Sir Richard Eyre’s puzzling production of Manon Lescaut returned to the Met last night, following last season’s premiere in February. Its concept, which updates the novel’s 18th century time frame to 1940s France, continues to remain elusive and frustrating. And yet, despite this unsatisfying aspect, the evening was redeemed through the sheer star wattage of Anna Netrebko—whose Manon was deeply unforgettable for its wide scope, control, and incredible virtuosity. Read more »
Producing Hector Berlioz’ Les Troyens is an immense undertaking for any opera house, requiring casting for 22 named roles, a large orchestra and chorus, versatile dancers, substantial design challenges, and an audience undaunted by its Wagnerian length and scope. On Sunday afternoon, Lyric Opera of Chicago rose to the challenges mightily in its first-ever performance of this titanic work. Read more »
Lincoln Center’s Great Performers presents Diana Damrau on Saturday, December 10th, joined by Xavier de Maistre on harp, performing works by Debussy, Strauss, Fauré, and more. A regular at the Met Opera, Damrau has been called “a soprano of matchless intelligence” (Guardian).
“One of the greatest proponents of the German lied tradition” (New York Times), baritone Christian Gerhaher performs an all-Mahler program on Saturday, December 17th, featuring Gerold Huber on piano. The Telegraph calls him “the most moving singer in the world.”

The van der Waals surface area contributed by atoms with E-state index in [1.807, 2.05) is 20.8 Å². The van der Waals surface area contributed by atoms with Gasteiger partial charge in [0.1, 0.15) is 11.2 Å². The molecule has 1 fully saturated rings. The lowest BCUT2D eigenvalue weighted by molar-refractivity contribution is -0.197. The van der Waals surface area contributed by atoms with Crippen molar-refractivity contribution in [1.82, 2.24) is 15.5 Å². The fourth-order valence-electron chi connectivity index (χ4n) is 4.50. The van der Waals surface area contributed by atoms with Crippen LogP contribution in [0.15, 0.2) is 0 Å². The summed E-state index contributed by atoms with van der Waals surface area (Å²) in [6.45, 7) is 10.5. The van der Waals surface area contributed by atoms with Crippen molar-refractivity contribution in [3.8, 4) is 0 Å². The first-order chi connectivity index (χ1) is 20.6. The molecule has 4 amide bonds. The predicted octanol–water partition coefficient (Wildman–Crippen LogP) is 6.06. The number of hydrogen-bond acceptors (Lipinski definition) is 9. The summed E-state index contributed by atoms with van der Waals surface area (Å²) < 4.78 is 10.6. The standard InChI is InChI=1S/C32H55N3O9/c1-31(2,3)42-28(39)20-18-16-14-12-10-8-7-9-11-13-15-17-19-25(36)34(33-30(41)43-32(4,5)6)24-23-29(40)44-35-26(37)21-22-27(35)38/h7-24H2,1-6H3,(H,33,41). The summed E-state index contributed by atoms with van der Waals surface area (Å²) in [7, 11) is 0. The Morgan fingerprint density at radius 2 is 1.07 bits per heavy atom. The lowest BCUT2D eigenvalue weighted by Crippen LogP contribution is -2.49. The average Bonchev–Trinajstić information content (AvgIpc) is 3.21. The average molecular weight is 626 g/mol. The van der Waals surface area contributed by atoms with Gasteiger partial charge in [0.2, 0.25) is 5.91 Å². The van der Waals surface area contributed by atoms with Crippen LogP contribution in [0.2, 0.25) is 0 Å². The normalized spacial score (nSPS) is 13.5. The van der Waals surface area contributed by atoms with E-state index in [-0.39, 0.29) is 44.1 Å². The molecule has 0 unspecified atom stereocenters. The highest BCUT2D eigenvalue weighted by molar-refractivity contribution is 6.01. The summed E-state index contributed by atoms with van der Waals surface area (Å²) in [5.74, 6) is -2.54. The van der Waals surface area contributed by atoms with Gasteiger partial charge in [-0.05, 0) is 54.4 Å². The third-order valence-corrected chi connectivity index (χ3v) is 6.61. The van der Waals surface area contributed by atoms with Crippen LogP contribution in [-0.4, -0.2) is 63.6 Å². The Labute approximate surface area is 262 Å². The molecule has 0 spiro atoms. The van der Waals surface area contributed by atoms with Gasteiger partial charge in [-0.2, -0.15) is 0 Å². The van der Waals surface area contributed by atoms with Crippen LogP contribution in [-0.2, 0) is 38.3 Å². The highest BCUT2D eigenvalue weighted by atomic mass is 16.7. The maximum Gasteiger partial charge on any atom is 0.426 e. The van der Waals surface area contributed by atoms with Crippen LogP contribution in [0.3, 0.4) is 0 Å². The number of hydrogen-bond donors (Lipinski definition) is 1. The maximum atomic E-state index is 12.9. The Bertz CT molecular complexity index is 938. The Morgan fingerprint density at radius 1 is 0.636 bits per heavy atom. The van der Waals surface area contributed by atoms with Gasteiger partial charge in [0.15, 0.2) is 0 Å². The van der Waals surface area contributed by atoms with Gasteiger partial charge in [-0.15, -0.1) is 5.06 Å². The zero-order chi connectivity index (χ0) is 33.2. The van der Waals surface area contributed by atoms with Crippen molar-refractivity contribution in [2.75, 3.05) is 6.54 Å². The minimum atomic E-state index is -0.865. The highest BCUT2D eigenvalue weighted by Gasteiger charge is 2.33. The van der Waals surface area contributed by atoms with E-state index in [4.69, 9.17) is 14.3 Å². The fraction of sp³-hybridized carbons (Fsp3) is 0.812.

Both performances are at Lincoln Center’s Alice Tully Hall.
Washington National Opera offered a shellshocked D.C. some much-needed diversion Saturday night, with a new production of La Fille du Regiment. Though a fairly basic take on Donizetti’s featherweight 1840 comedy, a solid cast and nimble direction made this a rewarding evening for locals willing to sober up/crawl out from under the covers for the first time since Tuesday. Read more »
The celebrated ‘Triumph’ scene… borders on homoerotic porn.
Janácek’s disconcerting commentary on youth and immortality received a full-throated performance.
Seville bills itself as the “City of 150 operas,” and celebrated this fact at the Exposition of 1992 by erecting a magnificent new opera house, the Teatro de la Maestranza, right beside the Plaza de Toros.
The centerpiece of Janácek’s Jenufa was the performance of Karita Mattila as the murderous Kostelnicka.
>The Crypt Sessions, in collaboration with On Site Opera, presented the world premiere of Gregg Kallor’s The Tell-Tale Heart